A rapidly increasing percentage of the world’s population is connected to the global information environment. At the same time, the information environment is enabling social interactions that are radically changing how and at what rate information spreads. Both nation-states and nonstate actors have increasingly drawn upon this global information environment to promote their beliefs and further related goals.
A simulation of the spread and evolution of online information, if accurate and at-scale, could enable a deeper and more quantitative understanding of adversaries’ use of the global information environment than is currently possible using existing approaches. At present, the U.S. Government employs small teams of experts to speculate how information may spread online. While these activities provide some insight, they take considerable time to orchestrate and execute, the accuracy with which they represent real-world online behavior is unknown, and their scale (in terms of the size and granularity with which populations are represented) is such that they can represent only a fraction of the real world. High-fidelity (i.e., accurate, at-scale) computational simulation of the spread and evolution of online information would support efforts to analyze strategic disinformation campaigns by adversaries, deliver critical information to local populations during disaster relief operations, and could potentially contribute to other critical missions in the online information domain.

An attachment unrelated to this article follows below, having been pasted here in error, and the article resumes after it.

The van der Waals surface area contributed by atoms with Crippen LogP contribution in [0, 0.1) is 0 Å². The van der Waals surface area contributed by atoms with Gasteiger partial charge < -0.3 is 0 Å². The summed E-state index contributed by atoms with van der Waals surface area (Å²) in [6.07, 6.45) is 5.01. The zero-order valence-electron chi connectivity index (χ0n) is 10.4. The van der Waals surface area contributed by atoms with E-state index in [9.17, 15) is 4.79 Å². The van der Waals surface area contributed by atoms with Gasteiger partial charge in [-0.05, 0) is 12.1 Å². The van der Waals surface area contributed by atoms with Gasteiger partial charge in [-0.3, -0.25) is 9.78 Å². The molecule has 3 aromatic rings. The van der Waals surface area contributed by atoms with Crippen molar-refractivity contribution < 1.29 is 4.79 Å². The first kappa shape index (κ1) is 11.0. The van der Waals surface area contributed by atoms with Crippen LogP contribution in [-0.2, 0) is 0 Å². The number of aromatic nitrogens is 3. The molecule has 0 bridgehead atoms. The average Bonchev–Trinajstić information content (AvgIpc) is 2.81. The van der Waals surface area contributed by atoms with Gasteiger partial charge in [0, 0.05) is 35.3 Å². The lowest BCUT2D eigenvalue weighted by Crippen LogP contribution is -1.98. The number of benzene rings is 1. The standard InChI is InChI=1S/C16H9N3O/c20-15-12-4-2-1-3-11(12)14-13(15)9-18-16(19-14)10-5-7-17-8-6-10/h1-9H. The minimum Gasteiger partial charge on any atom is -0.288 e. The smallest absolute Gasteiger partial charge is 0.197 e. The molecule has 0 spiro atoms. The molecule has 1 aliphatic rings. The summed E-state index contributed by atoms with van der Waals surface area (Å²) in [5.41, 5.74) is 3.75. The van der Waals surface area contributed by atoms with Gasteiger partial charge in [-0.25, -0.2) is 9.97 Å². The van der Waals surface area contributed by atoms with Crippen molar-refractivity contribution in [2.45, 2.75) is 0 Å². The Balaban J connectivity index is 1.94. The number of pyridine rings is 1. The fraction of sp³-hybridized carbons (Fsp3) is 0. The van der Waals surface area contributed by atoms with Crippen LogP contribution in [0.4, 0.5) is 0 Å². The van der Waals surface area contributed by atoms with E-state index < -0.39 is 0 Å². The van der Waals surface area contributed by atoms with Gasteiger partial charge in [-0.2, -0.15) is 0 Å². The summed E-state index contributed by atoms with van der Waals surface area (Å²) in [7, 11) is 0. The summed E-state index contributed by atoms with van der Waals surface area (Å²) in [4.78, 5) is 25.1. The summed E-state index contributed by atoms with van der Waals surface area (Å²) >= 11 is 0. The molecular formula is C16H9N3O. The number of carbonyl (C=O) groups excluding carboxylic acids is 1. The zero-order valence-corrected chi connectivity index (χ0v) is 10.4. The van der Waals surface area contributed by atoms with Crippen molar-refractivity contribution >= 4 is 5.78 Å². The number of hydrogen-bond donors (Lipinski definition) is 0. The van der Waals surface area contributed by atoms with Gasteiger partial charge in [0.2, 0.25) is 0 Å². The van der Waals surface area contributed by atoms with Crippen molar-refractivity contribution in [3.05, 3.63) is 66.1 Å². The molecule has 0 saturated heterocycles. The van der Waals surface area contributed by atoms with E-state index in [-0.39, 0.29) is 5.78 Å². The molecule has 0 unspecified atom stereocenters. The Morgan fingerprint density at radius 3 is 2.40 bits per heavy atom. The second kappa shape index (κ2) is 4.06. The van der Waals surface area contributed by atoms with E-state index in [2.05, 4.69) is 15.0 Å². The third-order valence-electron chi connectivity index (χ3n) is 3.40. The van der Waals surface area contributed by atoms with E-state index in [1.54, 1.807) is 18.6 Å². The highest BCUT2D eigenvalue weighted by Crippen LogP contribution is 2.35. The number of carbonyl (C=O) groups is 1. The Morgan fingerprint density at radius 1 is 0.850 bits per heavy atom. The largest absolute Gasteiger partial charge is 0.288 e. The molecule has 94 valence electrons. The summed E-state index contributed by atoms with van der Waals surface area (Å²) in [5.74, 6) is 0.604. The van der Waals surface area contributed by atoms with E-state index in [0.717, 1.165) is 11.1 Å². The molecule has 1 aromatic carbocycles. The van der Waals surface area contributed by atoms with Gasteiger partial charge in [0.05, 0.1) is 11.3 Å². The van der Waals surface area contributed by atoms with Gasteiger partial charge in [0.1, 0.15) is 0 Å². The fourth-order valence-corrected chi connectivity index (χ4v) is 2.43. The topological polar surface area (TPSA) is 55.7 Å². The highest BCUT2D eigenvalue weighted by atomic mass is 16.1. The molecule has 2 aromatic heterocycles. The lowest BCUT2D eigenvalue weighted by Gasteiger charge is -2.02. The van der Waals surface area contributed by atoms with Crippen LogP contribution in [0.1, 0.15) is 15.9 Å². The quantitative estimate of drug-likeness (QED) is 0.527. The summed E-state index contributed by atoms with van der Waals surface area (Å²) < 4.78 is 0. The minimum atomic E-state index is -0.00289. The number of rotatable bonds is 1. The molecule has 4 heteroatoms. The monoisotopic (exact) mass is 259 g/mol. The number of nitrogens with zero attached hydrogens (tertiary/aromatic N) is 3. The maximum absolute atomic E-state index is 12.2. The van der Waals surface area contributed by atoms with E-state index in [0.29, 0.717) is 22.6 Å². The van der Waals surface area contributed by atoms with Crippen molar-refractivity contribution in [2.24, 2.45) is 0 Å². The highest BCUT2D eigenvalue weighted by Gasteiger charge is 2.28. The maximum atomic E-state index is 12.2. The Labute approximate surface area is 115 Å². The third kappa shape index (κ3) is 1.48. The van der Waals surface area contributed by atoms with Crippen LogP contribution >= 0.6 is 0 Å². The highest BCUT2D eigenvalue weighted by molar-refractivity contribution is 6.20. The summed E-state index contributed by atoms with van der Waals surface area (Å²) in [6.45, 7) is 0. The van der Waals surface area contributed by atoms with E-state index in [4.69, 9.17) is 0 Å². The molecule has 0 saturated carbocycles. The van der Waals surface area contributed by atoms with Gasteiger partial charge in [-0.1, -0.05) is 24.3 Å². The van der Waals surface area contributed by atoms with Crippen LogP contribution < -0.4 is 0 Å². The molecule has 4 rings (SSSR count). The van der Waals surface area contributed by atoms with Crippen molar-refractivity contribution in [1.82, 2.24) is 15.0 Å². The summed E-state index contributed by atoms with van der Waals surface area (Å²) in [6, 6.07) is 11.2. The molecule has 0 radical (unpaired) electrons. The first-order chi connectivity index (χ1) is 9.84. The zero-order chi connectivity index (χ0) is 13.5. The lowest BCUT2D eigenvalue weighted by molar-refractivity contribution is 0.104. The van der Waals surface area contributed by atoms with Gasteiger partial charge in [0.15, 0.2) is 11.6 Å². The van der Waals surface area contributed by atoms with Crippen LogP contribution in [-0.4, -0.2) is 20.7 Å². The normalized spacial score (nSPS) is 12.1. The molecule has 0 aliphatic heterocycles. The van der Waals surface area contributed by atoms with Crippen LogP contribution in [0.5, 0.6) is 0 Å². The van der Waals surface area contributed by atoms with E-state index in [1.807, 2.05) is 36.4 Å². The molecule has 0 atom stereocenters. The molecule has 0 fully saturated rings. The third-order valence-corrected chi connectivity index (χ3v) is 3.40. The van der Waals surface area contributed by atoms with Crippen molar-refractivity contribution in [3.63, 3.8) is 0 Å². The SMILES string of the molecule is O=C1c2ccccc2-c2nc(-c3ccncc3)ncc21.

The goal of Computational Simulation of Online Social Behavior (SocialSim) is to develop innovative technologies for high-fidelity computational simulation of online social behavior. SocialSim will focus specifically on information spread and evolution. Current computational approaches to social and behavioral simulation are limited in this regard. Top-down simulation approaches focus on the dynamics of a population as a whole, and model behavioral phenomena by assuming uniform or mostly-uniform behavior across that population. Such methods can easily scale to simulate massive populations, but can be inaccurate if there are specific, distinct variations in the characteristics of the population. In contrast, bottom-up simulation approaches treat population dynamics as an emergent property of the activities and interactions taking place within a diverse population. While such approaches can enable more accurate simulation of information spread, they do not readily scale to represent large populations. SocialSim aims to develop novel approaches to address these challenges.
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